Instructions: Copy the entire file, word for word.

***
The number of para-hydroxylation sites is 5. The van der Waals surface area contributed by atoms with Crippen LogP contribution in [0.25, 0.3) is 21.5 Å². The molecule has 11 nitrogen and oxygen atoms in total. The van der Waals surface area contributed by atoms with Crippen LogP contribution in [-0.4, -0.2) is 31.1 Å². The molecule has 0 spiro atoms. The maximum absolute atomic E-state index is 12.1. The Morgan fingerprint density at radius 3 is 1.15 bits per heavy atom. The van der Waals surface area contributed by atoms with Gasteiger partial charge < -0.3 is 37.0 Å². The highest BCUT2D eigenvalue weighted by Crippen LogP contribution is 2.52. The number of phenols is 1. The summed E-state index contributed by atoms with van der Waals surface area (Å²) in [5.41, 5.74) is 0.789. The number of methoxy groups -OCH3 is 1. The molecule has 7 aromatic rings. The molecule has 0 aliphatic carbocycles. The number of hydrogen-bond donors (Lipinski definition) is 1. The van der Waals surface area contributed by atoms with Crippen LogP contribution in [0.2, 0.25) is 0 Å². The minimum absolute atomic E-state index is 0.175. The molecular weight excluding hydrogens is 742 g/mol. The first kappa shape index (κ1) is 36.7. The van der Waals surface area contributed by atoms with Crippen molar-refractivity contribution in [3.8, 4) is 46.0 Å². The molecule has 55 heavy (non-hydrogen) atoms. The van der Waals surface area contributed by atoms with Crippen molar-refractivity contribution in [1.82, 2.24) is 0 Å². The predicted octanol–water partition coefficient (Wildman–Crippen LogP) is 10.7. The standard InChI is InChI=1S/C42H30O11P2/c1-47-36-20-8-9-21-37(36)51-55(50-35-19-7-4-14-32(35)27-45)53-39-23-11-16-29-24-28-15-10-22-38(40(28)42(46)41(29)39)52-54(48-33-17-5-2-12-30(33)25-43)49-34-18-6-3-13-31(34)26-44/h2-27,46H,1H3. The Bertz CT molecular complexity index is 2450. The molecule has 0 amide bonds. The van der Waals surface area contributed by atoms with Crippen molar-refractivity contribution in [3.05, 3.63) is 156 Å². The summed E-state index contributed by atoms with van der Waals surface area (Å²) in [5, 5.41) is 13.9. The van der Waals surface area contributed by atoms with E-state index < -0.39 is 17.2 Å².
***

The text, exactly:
The number of para-hydroxylation sites is 5. The van der Waals surface area contributed by atoms with Crippen LogP contribution in [0.25, 0.3) is 21.5 Å². The molecule has 11 nitrogen and oxygen atoms in total. The van der Waals surface area contributed by atoms with Crippen LogP contribution in [-0.4, -0.2) is 31.1 Å². The molecule has 0 spiro atoms. The maximum absolute atomic E-state index is 12.1. The Morgan fingerprint density at radius 3 is 1.15 bits per heavy atom. The van der Waals surface area contributed by atoms with Gasteiger partial charge < -0.3 is 37.0 Å². The highest BCUT2D eigenvalue weighted by Crippen LogP contribution is 2.52. The number of phenols is 1. The summed E-state index contributed by atoms with van der Waals surface area (Å²) in [5.41, 5.74) is 0.789. The number of methoxy groups -OCH3 is 1. The molecule has 7 aromatic rings. The molecule has 0 aliphatic carbocycles. The number of hydrogen-bond donors (Lipinski definition) is 1. The van der Waals surface area contributed by atoms with Crippen LogP contribution in [0.2, 0.25) is 0 Å². The minimum absolute atomic E-state index is 0.175. The molecular weight excluding hydrogens is 742 g/mol. The first kappa shape index (κ1) is 36.7. The van der Waals surface area contributed by atoms with Crippen molar-refractivity contribution in [3.8, 4) is 46.0 Å². The molecule has 55 heavy (non-hydrogen) atoms. The van der Waals surface area contributed by atoms with Crippen molar-refractivity contribution in [1.82, 2.24) is 0 Å². The predicted octanol–water partition coefficient (Wildman–Crippen LogP) is 10.7. The standard InChI is InChI=1S/C42H30O11P2/c1-47-36-20-8-9-21-37(36)51-55(50-35-19-7-4-14-32(35)27-45)53-39-23-11-16-29-24-28-15-10-22-38(40(28)42(46)41(29)39)52-54(48-33-17-5-2-12-30(33)25-43)49-34-18-6-3-13-31(34)26-44/h2-27,46H,1H3. The Bertz CT molecular complexity index is 2450. The molecule has 0 amide bonds. The van der Waals surface area contributed by atoms with Crippen molar-refractivity contribution in [3.05, 3.63) is 156 Å². The summed E-state index contributed by atoms with van der Waals surface area (Å²) in [5, 5.41) is 13.9. The van der Waals surface area contributed by atoms with E-state index < -0.39 is 17.2 Å².